The fall application season can be an extremely stressful time for seniors. In addition to completing college admissions applications, they are also occupied with school work while maintaining their involvement in extracurricular activities. (And for some, avoiding senioritis!) With their various responsibilities during this time, how can you – as the parent or legal guardian – best support your student and enable him or her to be more successful in the process? 

Here are three simple tips to help guide you in this role.

  • Do not micromanage. While we certainly encourage you to be actively involved in determining the school list and ensuring that your senior is on task with necessary assignments, the application season is not the time to enter “helicopter parent” mode. Most seniors desire a good amount of autonomy during this process as well as trust from their parents concerning their preferred school choices, major(s) of interest, and so on. Exerting too much control over decision-making may drive up students’ stress levels. They are the ones who will be going off to college; you will need to allow them to develop into independent young adults. AcceptU counselors help students on this journey and work with students to ensure they continue to make smart, informed decisions.
  • Keep a watchful eye. On the other hand, if you are the type of parent who tends to use a more hands-off approach and thinks your senior will be better off with less help from you, the application season could be the appropriate time to monitor their actions and progress a bit more closely! Seniors who are given too much independence or are known for their high level of maturity can still slack off and feel overwhelmed to the point where they become unmotivated or in doubt concerning their choices. AcceptU counselors often notice these changes in disposition and will be sure to report them to you. If your senior changes disposition, sit down to have an open conversation – voice your concerns and expectations, encourage them to de-stress by participating in activities that they love to get them back on track.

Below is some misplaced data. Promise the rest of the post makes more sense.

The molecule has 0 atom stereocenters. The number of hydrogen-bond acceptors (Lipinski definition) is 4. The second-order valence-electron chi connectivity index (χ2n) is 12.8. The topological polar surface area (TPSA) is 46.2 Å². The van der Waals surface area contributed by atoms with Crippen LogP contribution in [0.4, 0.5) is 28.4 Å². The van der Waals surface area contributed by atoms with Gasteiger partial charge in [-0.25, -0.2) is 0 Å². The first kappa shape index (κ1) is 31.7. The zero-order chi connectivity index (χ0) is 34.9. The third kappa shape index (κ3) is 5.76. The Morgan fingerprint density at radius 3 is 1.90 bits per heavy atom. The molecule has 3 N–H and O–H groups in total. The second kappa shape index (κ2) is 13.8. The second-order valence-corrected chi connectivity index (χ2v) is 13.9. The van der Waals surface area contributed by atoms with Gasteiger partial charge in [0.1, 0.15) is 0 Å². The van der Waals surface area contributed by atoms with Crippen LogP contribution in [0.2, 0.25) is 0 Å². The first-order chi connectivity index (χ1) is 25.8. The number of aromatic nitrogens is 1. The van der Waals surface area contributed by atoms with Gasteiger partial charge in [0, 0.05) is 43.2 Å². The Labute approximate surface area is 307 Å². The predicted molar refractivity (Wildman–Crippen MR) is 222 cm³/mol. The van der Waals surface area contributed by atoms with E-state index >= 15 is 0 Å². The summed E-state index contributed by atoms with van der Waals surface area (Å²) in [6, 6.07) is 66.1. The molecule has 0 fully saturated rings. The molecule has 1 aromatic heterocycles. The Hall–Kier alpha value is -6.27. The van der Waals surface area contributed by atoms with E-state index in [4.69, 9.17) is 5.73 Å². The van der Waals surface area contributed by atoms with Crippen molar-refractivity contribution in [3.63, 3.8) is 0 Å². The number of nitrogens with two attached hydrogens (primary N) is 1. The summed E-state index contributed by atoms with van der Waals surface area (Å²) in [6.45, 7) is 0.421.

• Let them write their own essays. The personal statement and the supplemental essays are critical components of college applications where seniors get to fully express who they are and what they have accomplished to admissions readers. It’s okay for you to assist by giving your initial input or brainstorming topic ideas, but the writing process must be led by the student under the guidance of their AcceptU counselor. Give your seniors breathing room to develop their writing skills and self-understanding. Otherwise, as the old adage goes, too many cooks in the kitchen spoil the broth. Conflicting and unconstructive feedback could cause seniors confusion, not to mention they might lose confidence in their writing, so best to let them take the wheel.
About the author
Obi Eneh

Obi has a BA in psychology and Asian studies, as well as an MPA, from Clark University. Additionally, Obi received an MA from Columbia University Teachers College, focusing on international educational development. Obi worked as an admissions reader at Johns Hopkins University and an admissions consultant for EducationUSA.

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